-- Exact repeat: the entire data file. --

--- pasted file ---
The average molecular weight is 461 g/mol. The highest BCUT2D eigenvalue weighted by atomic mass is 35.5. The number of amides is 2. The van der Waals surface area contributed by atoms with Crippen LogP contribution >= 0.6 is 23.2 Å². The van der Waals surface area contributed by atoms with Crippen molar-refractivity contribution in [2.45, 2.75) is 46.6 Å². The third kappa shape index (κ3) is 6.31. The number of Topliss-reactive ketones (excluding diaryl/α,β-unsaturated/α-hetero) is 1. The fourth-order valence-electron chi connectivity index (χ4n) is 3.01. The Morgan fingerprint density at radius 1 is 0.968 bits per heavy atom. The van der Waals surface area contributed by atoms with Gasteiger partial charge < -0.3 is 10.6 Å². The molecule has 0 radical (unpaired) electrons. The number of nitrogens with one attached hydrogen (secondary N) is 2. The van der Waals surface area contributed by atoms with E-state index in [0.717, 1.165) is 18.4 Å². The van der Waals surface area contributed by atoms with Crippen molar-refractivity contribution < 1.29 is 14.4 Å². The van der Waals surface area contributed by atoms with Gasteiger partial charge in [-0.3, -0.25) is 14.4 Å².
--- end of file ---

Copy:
The average molecular weight is 461 g/mol. The highest BCUT2D eigenvalue weighted by atomic mass is 35.5. The number of amides is 2. The van der Waals surface area contributed by atoms with Crippen LogP contribution >= 0.6 is 23.2 Å². The van der Waals surface area contributed by atoms with Crippen molar-refractivity contribution in [2.45, 2.75) is 46.6 Å². The third kappa shape index (κ3) is 6.31. The number of Topliss-reactive ketones (excluding diaryl/α,β-unsaturated/α-hetero) is 1. The fourth-order valence-electron chi connectivity index (χ4n) is 3.01. The Morgan fingerprint density at radius 1 is 0.968 bits per heavy atom. The van der Waals surface area contributed by atoms with Gasteiger partial charge < -0.3 is 10.6 Å². The molecule has 0 radical (unpaired) electrons. The number of nitrogens with one attached hydrogen (secondary N) is 2. The van der Waals surface area contributed by atoms with E-state index in [0.717, 1.165) is 18.4 Å². The van der Waals surface area contributed by atoms with Crippen molar-refractivity contribution < 1.29 is 14.4 Å². The van der Waals surface area contributed by atoms with Gasteiger partial charge in [-0.3, -0.25) is 14.4 Å².